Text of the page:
One of the poster session rooms in early morning as I arrived to set up our poster. With multiple seminar tracks and many hundreds of posters, this kind of conference forces you to only look at the stuff that really interest you. Which means you miss out on all the non-relevant research. But it's the seemingly irrelevant stuff that tends to give you good, new ideas, that fire up your imagination, that make you try things you previously wouldn't have. I much prefer a smaller conference like SAB for precisely this reason.
With so many attendees from very lucrative medical and pharmaceutical fields, plenty of companies choose to sponsor the conference and exhibit their products. Mostly it's research-oriented stuff such as laboratory equipment, books, software and so on. There were several rows of companies touting various clinical and lab-oriented sciency stuff.
Now, disposable gloves or automated rat feeding stations aren't exactly going to set your heart racing, not when your attention is mostly on the seminars and presentations. So many companies had some small ploy to raise interest - they'd give away candy or pens, or they'd sponsor free coffee at the poster session or something like that.
One company, a manufacturer of PCR equipment and accessories, held a raffle with some decent prices; you gave them your business card in exchange for a chance to win an iPad, a Nintendo DS and other prices. And even if you didn't win a real price, you could still win a sample of their products, delivered after the conference. I didn't win any of the cool prices of course, but I did win a product sample. A friend of mine did too; I suspect most people at the raffle did.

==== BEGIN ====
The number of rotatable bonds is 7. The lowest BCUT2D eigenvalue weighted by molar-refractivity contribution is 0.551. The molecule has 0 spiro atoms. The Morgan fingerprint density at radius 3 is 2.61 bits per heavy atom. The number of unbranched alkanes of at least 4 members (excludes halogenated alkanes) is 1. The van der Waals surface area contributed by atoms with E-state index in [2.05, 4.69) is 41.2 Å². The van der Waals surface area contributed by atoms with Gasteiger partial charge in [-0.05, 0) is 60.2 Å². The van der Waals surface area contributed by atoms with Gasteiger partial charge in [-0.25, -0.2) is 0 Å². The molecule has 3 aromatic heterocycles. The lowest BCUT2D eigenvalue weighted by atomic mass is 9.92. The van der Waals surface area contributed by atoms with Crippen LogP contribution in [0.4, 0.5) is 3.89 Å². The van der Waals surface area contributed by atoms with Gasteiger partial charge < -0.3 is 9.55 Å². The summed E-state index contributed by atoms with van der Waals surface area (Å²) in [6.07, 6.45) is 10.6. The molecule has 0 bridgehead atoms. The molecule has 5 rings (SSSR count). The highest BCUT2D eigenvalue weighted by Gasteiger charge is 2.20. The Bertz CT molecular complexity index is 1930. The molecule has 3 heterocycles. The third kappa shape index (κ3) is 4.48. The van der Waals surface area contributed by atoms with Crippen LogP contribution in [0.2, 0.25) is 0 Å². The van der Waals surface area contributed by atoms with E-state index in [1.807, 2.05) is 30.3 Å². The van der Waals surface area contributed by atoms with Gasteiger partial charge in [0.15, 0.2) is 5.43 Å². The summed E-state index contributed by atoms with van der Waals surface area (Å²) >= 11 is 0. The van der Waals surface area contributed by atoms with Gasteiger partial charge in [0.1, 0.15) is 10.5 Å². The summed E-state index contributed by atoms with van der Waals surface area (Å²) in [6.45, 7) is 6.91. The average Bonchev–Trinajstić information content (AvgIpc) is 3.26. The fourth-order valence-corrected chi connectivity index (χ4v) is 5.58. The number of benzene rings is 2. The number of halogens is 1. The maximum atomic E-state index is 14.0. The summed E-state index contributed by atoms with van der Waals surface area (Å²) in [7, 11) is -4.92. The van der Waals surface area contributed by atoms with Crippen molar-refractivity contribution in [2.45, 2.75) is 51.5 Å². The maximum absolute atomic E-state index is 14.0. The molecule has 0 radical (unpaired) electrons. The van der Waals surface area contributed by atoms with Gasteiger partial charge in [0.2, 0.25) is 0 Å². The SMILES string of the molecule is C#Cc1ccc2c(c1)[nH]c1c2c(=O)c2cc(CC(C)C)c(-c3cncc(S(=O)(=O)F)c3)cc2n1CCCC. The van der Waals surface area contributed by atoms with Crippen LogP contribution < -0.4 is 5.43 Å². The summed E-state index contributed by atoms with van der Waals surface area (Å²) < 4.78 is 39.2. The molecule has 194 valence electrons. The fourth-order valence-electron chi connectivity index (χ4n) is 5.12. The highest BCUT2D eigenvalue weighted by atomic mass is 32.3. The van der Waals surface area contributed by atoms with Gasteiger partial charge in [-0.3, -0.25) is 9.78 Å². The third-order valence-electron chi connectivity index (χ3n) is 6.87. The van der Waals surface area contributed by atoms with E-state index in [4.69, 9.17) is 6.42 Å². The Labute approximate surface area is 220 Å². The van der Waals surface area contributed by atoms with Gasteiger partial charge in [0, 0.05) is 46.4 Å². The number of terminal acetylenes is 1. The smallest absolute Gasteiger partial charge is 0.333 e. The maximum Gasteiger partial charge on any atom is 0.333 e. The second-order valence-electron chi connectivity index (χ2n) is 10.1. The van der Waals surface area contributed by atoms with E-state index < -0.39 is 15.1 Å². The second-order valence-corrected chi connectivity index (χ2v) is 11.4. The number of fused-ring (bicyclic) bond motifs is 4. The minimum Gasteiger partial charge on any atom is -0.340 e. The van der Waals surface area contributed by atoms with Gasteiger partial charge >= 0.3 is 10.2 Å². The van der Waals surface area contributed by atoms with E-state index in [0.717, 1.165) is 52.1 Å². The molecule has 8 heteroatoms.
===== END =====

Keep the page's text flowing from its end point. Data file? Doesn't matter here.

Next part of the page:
The "sample" arrived last week. I got an email from the building management telling me I have a delivery and could I come down and pick it up?
Two boxes of plastic test tubes for PCR use. Two large boxes. Three hundred 50ml tubes and three hundred 15ml ones. With caps. If this is a sample, I really wonder what a proper shipment looks like for this company. My friend got a similar shipment to his office in Tokyo, and one of our graduate students here got two boxes as well.
A 50ml tube and an 15ml tube; for some reason the 15ml one is only marked up to 14ml. We gave away most of it to the bioscience department where they can make better use of the stuff, but I've kept one bag of each - 25 and 50 units - as a memento, and because, well, they seem too useful not to keep a few around.
So, what to do with the ones I kept? They are possibly useful for film and darkroom work I think. Could use them as fun, thematic shot glasses - any strongly colored drink would look cool. Molds for fruit jelly or home-made ice cream. Neat containers for small screws, bolts and nuts. They'd make a pretty cool spice rack, except that spices should be stored in the dark. Props, of course, whenever I want to take a sciency-looking picture. I'm open to suggestions.